When I learned to color, my mom taught me to outline the shape before carefully filling the interior with crayon. It was a slow process at first, drastically changing the way I previously scribbled colors haphazardly on the page. Little did I know at the time, but borders and boundaries would not only shape my life, but also the lives of those around me.

I flash forward to an exquisite visit with my two beautiful nieces. They, too, have boundaries. Whether it is the end of the driveway or wading level limit at the lake, they know just how far they can go. Like all children, they sometimes dance that line, skirt the edge and test their limits. They are constantly watching and absorbing the level of investment that adults charged with their care are taking. How far can they push, and at what point will there be an intervention? When does "no" really mean "no?" This is the natural order of learning our place and our purpose.

As a parent, one of the hardest things I've tried to do is to keep consistent boundaries through accountability. Having to follow up repetitively on the same un-done task can be exhausting and can provoke power struggles with the stubbornest of children. I have learned to choose my battles. Sometimes, I get tired of trying, and when I do, some things receive a higher priority than others. My line of divide gets blurry. I guess this is also human nature. In a perfect world, there would be a force field of respect that people understood and would not cross. Life doesn't work that way, and thus enters the reality of accountability, both for ourselves and others.

I am not a lover of conflict. So, when other people happen to step over the line and infringe upon my personal feelings, I tend to look the other way. I chalk it up to a mistake or accident and carry on. When that line repeatedly gets tread upon, it can get more difficult to speak up and defend one's self. A childhood neighbor, graciously nicknamed "Great Patty" was known to say, "If you are getting walked on, get off the floor! You are not a doormat." Yet, we sometimes have a stirring of guilt when telling others how to live their lives and how to treat others. In reality, we all need to know our limits. Sometimes a voice, even if meek and timid, is needed to make a difference.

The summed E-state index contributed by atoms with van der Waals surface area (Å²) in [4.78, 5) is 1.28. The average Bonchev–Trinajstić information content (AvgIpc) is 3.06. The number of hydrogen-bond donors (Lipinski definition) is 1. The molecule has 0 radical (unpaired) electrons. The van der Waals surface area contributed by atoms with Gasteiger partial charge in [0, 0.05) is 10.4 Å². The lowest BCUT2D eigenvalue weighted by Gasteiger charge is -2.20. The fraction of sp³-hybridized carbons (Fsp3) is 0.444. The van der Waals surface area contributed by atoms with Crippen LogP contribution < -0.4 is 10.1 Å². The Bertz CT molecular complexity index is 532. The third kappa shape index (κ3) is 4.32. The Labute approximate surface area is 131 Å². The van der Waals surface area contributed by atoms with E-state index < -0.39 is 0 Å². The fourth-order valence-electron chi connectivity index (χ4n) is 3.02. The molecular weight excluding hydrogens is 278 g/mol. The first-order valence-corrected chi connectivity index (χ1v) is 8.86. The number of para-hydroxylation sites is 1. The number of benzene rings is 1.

In the case of someone who we suspect may be dealing with a mental illness, it can be difficult to set limits or challenge behavior. Just as children running past the end of the driveway into the road need guidance, so do all of us. Behaviors that we "get away with" can be even harder to change when finally confronted. Caring enough to confront shows the level of investment people have in the lives of others. Saying things like, "that wasn't OK and hurt my feelings" or "I see you are mad, do you need to talk?" can be pivotal when someone has a hard time coloring within the lines. We can respect the feelings of others while still honoring our feelings. To protect ourselves is a lesson for others. It shows that we are not willing to be a doormat, but are still invested and willing to lend a hand.

When we see an injustice, are we willing to speak up? Are we willing to confront a situation for the sake of the greater good? Most people, if not all, would be willing to stop a child from running into the street. Would we respond with the same assuredness to someone who either through word or action ignored the lines altogether? Do we speak our peace to hold people to a higher standard, or do we look away in pure exhaustion? When others call us out for our shortcomings, do we humbly acknowledge our wrongdoing or do we build a bigger wall? We teach others how to treat us by the things we tolerate. May we all have the courage to raise the bar for each other and care enough to confront.

Kelly Brevig is Suicide Educational Services Coordinator with Evergreen Youth and Family Services.